Sijainti: Pääsivu / Embracing Coexistence / Coexistence with wolves and non-lethal alternatives

Coexistence with wolves and non-lethal alternatives











Together with many European countries, Finland is committed to halt the loss of natural diversity.

The current wolf population in Finland is extremely low (around 200 individuals) and poaching is still a commonplace occurrence. This situation has received wide attention from Finnish and international media such as YLE, The Guardian, AP, The New York Times, Deutsche Welle, and many others. 

Our public awareness campaign #GREYPRIDE highlights Finland´s critical wolf situation and advocates for embracing our wildlife heritage. (Please see our poster collection) 

Many artists and celebrities are supporting our campaign such as Aki Kaurismäki, Sami Yaffa, Rosa Liksom, Outi Heiskanen, Samuli Heimonen, Roman Schatz, Sampo Marjomaa and many others. 

Fear of Wolves

Today there is considered to be very little risk to humans from wolves in Europe, yet public attitudes remain negative.

Research shows that wolf attacks are perceived to be more common than they actually are, and fear of wolves is still a significant factor in opposition to wolf recovery in many areas.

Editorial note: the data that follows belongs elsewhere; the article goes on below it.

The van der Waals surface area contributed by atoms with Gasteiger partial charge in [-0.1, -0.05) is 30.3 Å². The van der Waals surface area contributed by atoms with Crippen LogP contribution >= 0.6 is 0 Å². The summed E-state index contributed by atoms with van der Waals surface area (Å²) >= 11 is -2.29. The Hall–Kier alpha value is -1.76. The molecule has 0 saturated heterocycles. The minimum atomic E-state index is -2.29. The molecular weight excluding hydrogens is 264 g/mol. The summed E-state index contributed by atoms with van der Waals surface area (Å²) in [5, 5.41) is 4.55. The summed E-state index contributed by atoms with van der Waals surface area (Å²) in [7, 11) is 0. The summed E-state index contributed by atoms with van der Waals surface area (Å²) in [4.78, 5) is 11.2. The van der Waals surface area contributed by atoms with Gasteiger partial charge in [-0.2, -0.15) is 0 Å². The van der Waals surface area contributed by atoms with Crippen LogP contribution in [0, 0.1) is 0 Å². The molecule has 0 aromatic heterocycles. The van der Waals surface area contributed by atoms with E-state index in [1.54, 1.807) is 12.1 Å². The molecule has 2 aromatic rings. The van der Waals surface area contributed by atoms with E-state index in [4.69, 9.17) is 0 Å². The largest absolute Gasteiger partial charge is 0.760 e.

Fear of wolves can be effectively addressed by sharing science-based and up-to-date information about wolf behavior. It is important that the information shared reaches all sectors of society, and that it is honest about the risks posed by wolves. Denying that wolves are potentially dangerous can be counter-productive, as anti-wolf campaigners will accuse conservationists of deliberately misleading the public. Better understanding of the risks reduces fear.

Education should include discouraging the public from feeding wolves or approaching too closely, as most incidents where people have been injured by wolves in the last few years have involved animals that had become habituated to being around people and associating them with food.